Lucifer III

(Century Media Records)

      As a whole, the bulk of the music journalists at the gap-toothed epicenter of the blogosphere are often quite eager to abuse and overuse the terms 'groundbreaking', 'revolutionary' and even 'breathtaking' when describing the artists and groups they feel deserve additional or, in certain cases, renewed recognition. Unfortunately, the increasingly-faithful reader, this has resulted in you being repeatedly subjected to my painfully adjective-riddled prattling concerning State Of Euphoria era Anthrax, Dream Theater, ex-Holland/Nitro axeman Michael Angel Batio and post-Metal Health Quiet Riot (i.e. QR III, QR and Terrified) on a semi-regular basis throughout the course of what remains of my tattered journalistic career. Not surprisingly, when approached regarding coverage of the highly-anticipated Lucifer III, the latest--and quite possibly greatest--offering from truly-unsung Berlin, Germany-born Doom and Occult Metal merchants Lucifer, we were again only more than happy to overindulge.

      On the brilliant Lucifer III (2020), an expertly assembled eight song collection of Doom and Occult-laden Hard Rock and Heavy Metal, each track, beginning with the maddeningly infectious first single “Ghosts” and the 'deliciously somber' lamentation “Leather Demon”, immediately commands the rapt and undivided attention of all parties involved, myself most definitely included. Undoubtedly intent on capitalizing on the success of the equally ingenious Lucifer II (2018) and, for that matter, their Rise Records-issued debut Lucifer I, 2015, the group wastes little--if any--time reminding us all of their compositional prowess. Wholeheartedly flexing their creative muscles early and often, the group the group hints at the ingenuity burgeoning below the surface (as most evident on the noteworthy “Midnight Phantom”) without ruining the surprise. Appearing leaner and more focused than ever before, the group subtly lays the foundation for the surgically precise tomes that soon follows.

      Continuing with the soaring, breakdown-fueled “Pacific Blues” and the thunderous, quasi-love song “Coffin Fever”, the newly-rejuvenated combination of vocalist Johanna Platow-Andersson (Dies Ater, Ferox, The Oath, guitarists Martin Nordin and Linus Björklund, bassist Harald Göthblad and drummer Nicke Platow-Andersson (ex-Entombed, Imperial State Electric, The Hellacopters) steamrolls ahead like the well-oiled machine they've so obviously become. Tastefully embracing their more-than-obvious influences (most notably Black Sabbath, Blue Öyster Cult and pre-Rumors era Fleetwood Mac), the group offers both die-hard completists and clueless newcomers alike the opportunity to vicariously partake in a now long-defunct era. Driving home each key focal point via a seamless blend of Platow-Andersson's smoky and gloomy vocals, Nordin and Björklund's blistering fretwork and an array of punishing rhythms, the group forgoes the clichéd formulas of their few contemporaries.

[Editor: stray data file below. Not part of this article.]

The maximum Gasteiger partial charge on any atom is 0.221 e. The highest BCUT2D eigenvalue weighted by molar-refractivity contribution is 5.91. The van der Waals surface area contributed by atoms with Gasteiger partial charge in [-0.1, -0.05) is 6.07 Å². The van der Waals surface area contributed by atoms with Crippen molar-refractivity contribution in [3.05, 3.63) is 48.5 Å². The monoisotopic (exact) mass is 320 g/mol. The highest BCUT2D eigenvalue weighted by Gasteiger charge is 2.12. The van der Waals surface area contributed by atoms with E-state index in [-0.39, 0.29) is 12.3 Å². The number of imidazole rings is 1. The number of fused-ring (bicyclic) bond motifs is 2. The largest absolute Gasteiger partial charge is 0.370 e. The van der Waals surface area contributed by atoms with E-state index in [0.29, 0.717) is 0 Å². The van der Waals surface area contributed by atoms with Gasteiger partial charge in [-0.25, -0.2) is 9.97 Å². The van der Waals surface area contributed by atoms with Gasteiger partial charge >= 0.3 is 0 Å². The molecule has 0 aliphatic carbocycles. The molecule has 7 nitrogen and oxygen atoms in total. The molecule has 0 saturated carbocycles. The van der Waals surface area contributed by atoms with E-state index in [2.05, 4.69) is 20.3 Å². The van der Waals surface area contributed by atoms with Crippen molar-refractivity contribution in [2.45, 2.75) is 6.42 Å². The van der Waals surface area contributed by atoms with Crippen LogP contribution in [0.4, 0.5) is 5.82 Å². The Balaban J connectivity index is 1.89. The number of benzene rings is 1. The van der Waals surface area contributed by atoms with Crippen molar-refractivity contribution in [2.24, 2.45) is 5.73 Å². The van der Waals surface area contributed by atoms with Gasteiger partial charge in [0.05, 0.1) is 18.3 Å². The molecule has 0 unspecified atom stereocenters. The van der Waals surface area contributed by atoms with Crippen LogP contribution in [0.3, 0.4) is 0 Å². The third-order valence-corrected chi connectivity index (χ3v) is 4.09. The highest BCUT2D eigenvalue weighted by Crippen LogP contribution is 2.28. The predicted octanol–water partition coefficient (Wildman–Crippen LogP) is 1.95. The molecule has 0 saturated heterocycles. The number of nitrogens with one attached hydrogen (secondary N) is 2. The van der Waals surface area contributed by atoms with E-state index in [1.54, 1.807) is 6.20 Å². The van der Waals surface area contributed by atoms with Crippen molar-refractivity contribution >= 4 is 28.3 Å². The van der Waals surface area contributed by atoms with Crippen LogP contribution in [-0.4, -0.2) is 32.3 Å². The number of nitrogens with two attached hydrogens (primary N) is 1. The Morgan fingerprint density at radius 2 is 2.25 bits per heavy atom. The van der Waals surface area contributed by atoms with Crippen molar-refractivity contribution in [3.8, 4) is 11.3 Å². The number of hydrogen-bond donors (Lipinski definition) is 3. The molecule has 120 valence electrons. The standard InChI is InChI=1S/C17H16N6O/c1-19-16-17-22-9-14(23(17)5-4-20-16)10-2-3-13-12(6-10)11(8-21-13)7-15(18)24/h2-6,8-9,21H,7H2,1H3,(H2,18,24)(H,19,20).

Recorded at the Stockholm, Sweden-based Honk Palace (Dead Lord, Grand Royale and Tribulation, among others), other standouts, including the hook-laden--and arguably Alice Cooper-influenced--jewel “Flanked By Snakes” and the smoldering, equally impressive closer “Cemetery Eyes”, leave the listener with a blissful sense of pure melancholy that further solidifies the group's reputation as a rising force amid the Doom/Occult Rock sub-genres. While not necessarily groundbreaking and certainly not revolutionary, the overall impact(s) of the group's sonic amalgam ultimately separates them from their few legitimate contemporaries without, believe it or not, overwhelming the proverbial average listener. Although one might effectively argue the group still exists in a relative state of infancy (they have released three full-length releases and six singles within a five year span), what the group has created is indeed nothing short of extraordinary and is deserving of our highest of accolades.

      So what, exactly are you waiting for? At this point, you literally have nothing to lose. Delightfully forthright in both execution and delivery, the majority--if not all--of the thoroughly memorable wares contained herein 'deliver' the proverbial 'goods' with a palpable sense of authenticity that mildly hints at an undoubtedly bright future. Even if you somehow find still yourself less than enthralled with the group's oft-retro yet refreshingly unique interpretation of the previously mentioned sub-genres, one must, at the very least, sincerely admire their ability to persevere amid what can only be describe as a less-than-hospitable commercial environment. Needless to say, if you've once again found yourself in search of an entirely imaginative and, for that matter, outright musically-challenging, alternative to the painfully mindless din and clatter that is so often force fed en mass, then this, my friends, might just be the high-octane salve for what ails you. Trust me, you won't be disappointed.

Select Discography

Lucifer III (2020)

Lucifer II (2018)

Lucifer I (2015)

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